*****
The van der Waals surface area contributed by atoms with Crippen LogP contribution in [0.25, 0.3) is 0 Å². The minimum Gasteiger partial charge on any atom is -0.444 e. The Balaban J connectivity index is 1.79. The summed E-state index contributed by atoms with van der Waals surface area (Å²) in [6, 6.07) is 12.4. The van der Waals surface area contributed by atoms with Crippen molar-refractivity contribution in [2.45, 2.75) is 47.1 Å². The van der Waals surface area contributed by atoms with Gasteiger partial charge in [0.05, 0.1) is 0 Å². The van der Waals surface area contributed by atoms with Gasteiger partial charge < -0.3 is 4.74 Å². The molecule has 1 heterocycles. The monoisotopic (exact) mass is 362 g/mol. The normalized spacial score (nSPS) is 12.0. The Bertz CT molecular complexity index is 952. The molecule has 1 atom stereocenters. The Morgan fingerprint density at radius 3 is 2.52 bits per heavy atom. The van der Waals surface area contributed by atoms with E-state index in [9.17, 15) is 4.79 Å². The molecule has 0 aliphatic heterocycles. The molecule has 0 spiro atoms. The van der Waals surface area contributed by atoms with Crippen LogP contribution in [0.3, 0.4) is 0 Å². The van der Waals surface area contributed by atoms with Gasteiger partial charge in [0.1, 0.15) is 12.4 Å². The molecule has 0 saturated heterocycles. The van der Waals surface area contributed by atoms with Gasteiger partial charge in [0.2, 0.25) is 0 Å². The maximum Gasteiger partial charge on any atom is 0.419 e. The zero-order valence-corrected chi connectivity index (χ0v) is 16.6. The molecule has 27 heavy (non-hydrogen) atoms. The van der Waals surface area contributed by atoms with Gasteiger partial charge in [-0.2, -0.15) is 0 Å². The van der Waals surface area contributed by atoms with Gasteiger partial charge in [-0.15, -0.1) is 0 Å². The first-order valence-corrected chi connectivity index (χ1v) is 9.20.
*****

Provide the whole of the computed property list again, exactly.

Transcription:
The van der Waals surface area contributed by atoms with Crippen LogP contribution in [0.25, 0.3) is 0 Å². The minimum Gasteiger partial charge on any atom is -0.444 e. The Balaban J connectivity index is 1.79. The summed E-state index contributed by atoms with van der Waals surface area (Å²) in [6, 6.07) is 12.4. The van der Waals surface area contributed by atoms with Crippen molar-refractivity contribution in [2.45, 2.75) is 47.1 Å². The van der Waals surface area contributed by atoms with Gasteiger partial charge in [0.05, 0.1) is 0 Å². The van der Waals surface area contributed by atoms with Gasteiger partial charge < -0.3 is 4.74 Å². The molecule has 1 heterocycles. The monoisotopic (exact) mass is 362 g/mol. The normalized spacial score (nSPS) is 12.0. The Bertz CT molecular complexity index is 952. The molecule has 1 atom stereocenters. The Morgan fingerprint density at radius 3 is 2.52 bits per heavy atom. The van der Waals surface area contributed by atoms with E-state index in [9.17, 15) is 4.79 Å². The molecule has 0 aliphatic heterocycles. The molecule has 0 spiro atoms. The van der Waals surface area contributed by atoms with Crippen LogP contribution in [0.3, 0.4) is 0 Å². The van der Waals surface area contributed by atoms with Gasteiger partial charge in [0.1, 0.15) is 12.4 Å². The molecule has 0 saturated heterocycles. The van der Waals surface area contributed by atoms with Gasteiger partial charge in [0.2, 0.25) is 0 Å². The maximum Gasteiger partial charge on any atom is 0.419 e. The zero-order valence-corrected chi connectivity index (χ0v) is 16.6. The molecule has 27 heavy (non-hydrogen) atoms. The van der Waals surface area contributed by atoms with Gasteiger partial charge in [-0.2, -0.15) is 0 Å². The van der Waals surface area contributed by atoms with Gasteiger partial charge in [-0.15, -0.1) is 0 Å². The first-order valence-corrected chi connectivity index (χ1v) is 9.20.